Next Article in Journal
Sleep Duration and Sleep Quality Associated with Dietary Index in Free-Living Very Old Adults
Next Article in Special Issue
Breastfeeding and Human Lactation
Previous Article in Journal
Possible Prevention of Diabetes with a Gluten-Free Diet
Previous Article in Special Issue
Maternal Nutrition and Body Composition During Breastfeeding: Association with Human Milk Composition
Open AccessArticle

Satiety Factors Oleoylethanolamide, Stearoylethanolamide, and Palmitoylethanolamide in Mother’s Milk Are Strongly Associated with Infant Weight at Four Months of Age—Data from the Odense Child Cohort

1
Strategic Business Unit Pediatric, Arla Foods Ingredients Group P/S, DK-8260 Viby J, Denmark
2
Hans Christian Andersen Children’s Hospital, Odense University Hospital, DK-5000 Odense C, Denmark
3
Department of Clinical Research, Faculty of Health Sciences, University of Southern Denmark, DK-5000 Odense C, Denmark
4
Clinical Chemistry, County Council of Västerbotten, SE-901 85 Umeå, Sweden
5
Department of Clinical Sciences, Pediatrics, Umeå University, SE-901 87 Umeå, Sweden
6
Department of Nutrition, Exercise and Sports, Faculty of Science, University of Copenhagen, DK-1958 Frederiksberg C, Denmark
7
Department of Pharmacology and Clinical Neuroscience, Umeå University, SE-901 87 Umeå, Sweden
*
Author to whom correspondence should be addressed.
Nutrients 2018, 10(11), 1747; https://doi.org/10.3390/nu10111747
Received: 20 September 2018 / Revised: 2 November 2018 / Accepted: 6 November 2018 / Published: 13 November 2018
(This article belongs to the Special Issue Breastfeeding and Human Lactation)
Regulation of appetite and food intake is partly regulated by N-acylethanolamine lipids oleoylethanolamide (OEA), stearoylethanolamide (SEA), and palmitoylethanolamide (PEA), which induce satiety through endogenous formation in the small intestine upon feeding, but also when orally or systemic administered. OEA, SEA, and PEA are present in human milk, and we hypothesized that the content of OEA, SEA, and PEA in mother’s milk differed for infants being heavy (high weight-for-age Z-score (WAZ)) or light (low WAZ) at time of milk sample collection. Ultra-high performance liquid chromatography-mass spectrometry was used to determine the concentration of OEA, SEA, and PEA in milk samples collected four months postpartum from mothers to high (n = 50) or low (n = 50) WAZ infants. Associations between OEA, SEA, and PEA concentration and infant anthropometry at four months of age as well as growth from birth were investigated using linear and logistic regression analyses, adjusted for birth weight, early infant formula supplementation, and maternal pre-pregnancy body mass index. Mean OEA, SEA, and PEA concentrations were lower in the high compared to the low WAZ group (all p < 0.02), and a higher concentration of SEA was associated with lower anthropometric measures, e.g., triceps skinfold thickness (mm) (β = −2.235, 95% CI = −4.04, −0.43, p = 0.016), and weight gain per day since birth (g) (β = −8.169, 95% CI = −15.26, −1.08, p = 0.024). This raises the possibility, that the content of satiety factors OEA, SEA, and PEA in human milk may affect infant growth. View Full-Text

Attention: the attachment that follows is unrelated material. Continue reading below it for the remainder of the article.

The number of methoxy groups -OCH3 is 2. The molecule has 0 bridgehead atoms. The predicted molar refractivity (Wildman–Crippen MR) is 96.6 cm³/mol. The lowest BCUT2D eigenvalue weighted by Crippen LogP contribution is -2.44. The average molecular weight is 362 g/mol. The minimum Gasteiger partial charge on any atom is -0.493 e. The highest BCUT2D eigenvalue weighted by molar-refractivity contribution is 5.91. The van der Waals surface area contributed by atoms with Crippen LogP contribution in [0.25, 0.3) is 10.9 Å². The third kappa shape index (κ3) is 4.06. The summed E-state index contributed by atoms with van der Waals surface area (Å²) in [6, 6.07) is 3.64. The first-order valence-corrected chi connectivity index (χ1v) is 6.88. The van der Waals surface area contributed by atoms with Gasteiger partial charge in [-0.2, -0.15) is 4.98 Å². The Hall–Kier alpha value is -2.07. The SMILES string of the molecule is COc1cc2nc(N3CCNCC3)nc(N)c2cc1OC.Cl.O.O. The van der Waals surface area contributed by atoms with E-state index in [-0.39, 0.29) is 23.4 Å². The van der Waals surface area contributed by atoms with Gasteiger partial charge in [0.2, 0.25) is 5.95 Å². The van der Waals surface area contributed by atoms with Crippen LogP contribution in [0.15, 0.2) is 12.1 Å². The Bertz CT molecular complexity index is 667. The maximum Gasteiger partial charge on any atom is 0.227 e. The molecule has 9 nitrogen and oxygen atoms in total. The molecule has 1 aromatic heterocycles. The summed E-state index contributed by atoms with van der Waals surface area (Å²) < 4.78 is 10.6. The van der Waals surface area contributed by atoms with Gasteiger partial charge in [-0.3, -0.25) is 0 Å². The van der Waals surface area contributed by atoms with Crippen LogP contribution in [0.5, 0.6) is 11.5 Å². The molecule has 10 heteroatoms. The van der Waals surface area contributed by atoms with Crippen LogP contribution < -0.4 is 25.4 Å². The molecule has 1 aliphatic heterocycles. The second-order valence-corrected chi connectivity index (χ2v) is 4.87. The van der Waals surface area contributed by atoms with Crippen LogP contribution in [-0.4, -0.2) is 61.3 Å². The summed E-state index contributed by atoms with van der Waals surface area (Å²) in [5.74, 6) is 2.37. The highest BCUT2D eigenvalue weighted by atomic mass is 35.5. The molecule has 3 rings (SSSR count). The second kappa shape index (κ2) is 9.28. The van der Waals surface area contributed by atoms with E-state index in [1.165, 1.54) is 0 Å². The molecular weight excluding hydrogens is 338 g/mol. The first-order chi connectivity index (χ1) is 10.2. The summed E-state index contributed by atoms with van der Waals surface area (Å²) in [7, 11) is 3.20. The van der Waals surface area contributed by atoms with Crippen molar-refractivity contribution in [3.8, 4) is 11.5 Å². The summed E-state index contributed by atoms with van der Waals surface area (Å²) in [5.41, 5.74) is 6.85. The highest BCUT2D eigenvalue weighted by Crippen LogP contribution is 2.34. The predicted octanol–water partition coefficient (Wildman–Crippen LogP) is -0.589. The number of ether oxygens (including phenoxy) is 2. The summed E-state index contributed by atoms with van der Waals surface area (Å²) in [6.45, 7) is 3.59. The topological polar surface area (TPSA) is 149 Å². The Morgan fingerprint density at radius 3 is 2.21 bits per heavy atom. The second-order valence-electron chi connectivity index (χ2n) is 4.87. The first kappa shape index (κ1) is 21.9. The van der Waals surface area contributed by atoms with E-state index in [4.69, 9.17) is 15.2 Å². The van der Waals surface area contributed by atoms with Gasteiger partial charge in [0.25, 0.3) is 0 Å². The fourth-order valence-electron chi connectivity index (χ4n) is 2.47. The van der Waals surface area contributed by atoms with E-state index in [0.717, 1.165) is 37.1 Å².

Keywords: infant growth; appetite regulation; N-acylethanolamines; OEA; SEA; PEA; breastfeeding; human milk composition; obesity infant growth; appetite regulation; N-acylethanolamines; OEA; SEA; PEA; breastfeeding; human milk composition; obesity
Show Figures

Figure 1

MDPI and ACS Style

Bruun, S.; Gouveia-Figueira, S.; Domellöf, M.; Husby, S.; Neergaard Jacobsen, L.; Michaelsen, K.F.; Fowler, C.J.; Zachariassen, G. Satiety Factors Oleoylethanolamide, Stearoylethanolamide, and Palmitoylethanolamide in Mother’s Milk Are Strongly Associated with Infant Weight at Four Months of Age—Data from the Odense Child Cohort. Nutrients 2018, 10, 1747.

Show more citation formats Show less citations formats
Note that from the first issue of 2016, MDPI journals use article numbers instead of page numbers. See further details here.

Article Access Map by Country/Region

1
Back to TopTop